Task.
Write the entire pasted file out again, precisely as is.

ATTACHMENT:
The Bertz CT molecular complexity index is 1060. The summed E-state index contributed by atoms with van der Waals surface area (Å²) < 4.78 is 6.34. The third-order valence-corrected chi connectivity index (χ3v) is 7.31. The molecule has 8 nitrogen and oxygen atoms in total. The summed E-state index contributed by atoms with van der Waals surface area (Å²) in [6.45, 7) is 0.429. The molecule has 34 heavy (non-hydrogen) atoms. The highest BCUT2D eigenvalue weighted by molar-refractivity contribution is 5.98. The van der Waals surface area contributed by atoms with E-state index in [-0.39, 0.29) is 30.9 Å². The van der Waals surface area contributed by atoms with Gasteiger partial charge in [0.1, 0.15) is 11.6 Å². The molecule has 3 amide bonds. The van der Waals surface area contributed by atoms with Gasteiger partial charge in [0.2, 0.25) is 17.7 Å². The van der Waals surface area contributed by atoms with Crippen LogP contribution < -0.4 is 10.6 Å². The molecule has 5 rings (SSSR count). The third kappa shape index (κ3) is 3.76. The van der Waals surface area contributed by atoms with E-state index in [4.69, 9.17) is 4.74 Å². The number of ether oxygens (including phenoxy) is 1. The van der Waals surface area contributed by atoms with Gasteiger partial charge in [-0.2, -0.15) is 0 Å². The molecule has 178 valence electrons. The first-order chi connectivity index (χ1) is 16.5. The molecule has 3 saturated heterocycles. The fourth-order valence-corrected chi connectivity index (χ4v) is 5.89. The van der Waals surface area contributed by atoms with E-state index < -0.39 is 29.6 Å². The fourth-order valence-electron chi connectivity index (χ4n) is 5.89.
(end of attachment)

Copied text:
The Bertz CT molecular complexity index is 1060. The summed E-state index contributed by atoms with van der Waals surface area (Å²) < 4.78 is 6.34. The third-order valence-corrected chi connectivity index (χ3v) is 7.31. The molecule has 8 nitrogen and oxygen atoms in total. The summed E-state index contributed by atoms with van der Waals surface area (Å²) in [6.45, 7) is 0.429. The molecule has 34 heavy (non-hydrogen) atoms. The highest BCUT2D eigenvalue weighted by molar-refractivity contribution is 5.98. The van der Waals surface area contributed by atoms with E-state index in [-0.39, 0.29) is 30.9 Å². The van der Waals surface area contributed by atoms with Gasteiger partial charge in [0.1, 0.15) is 11.6 Å². The molecule has 3 amide bonds. The van der Waals surface area contributed by atoms with Gasteiger partial charge in [0.2, 0.25) is 17.7 Å². The van der Waals surface area contributed by atoms with Crippen LogP contribution < -0.4 is 10.6 Å². The molecule has 5 rings (SSSR count). The third kappa shape index (κ3) is 3.76. The van der Waals surface area contributed by atoms with E-state index in [4.69, 9.17) is 4.74 Å². The number of ether oxygens (including phenoxy) is 1. The van der Waals surface area contributed by atoms with Gasteiger partial charge in [-0.2, -0.15) is 0 Å². The molecule has 178 valence electrons. The first-order chi connectivity index (χ1) is 16.5. The molecule has 3 saturated heterocycles. The fourth-order valence-corrected chi connectivity index (χ4v) is 5.89. The van der Waals surface area contributed by atoms with E-state index < -0.39 is 29.6 Å². The fourth-order valence-electron chi connectivity index (χ4n) is 5.89.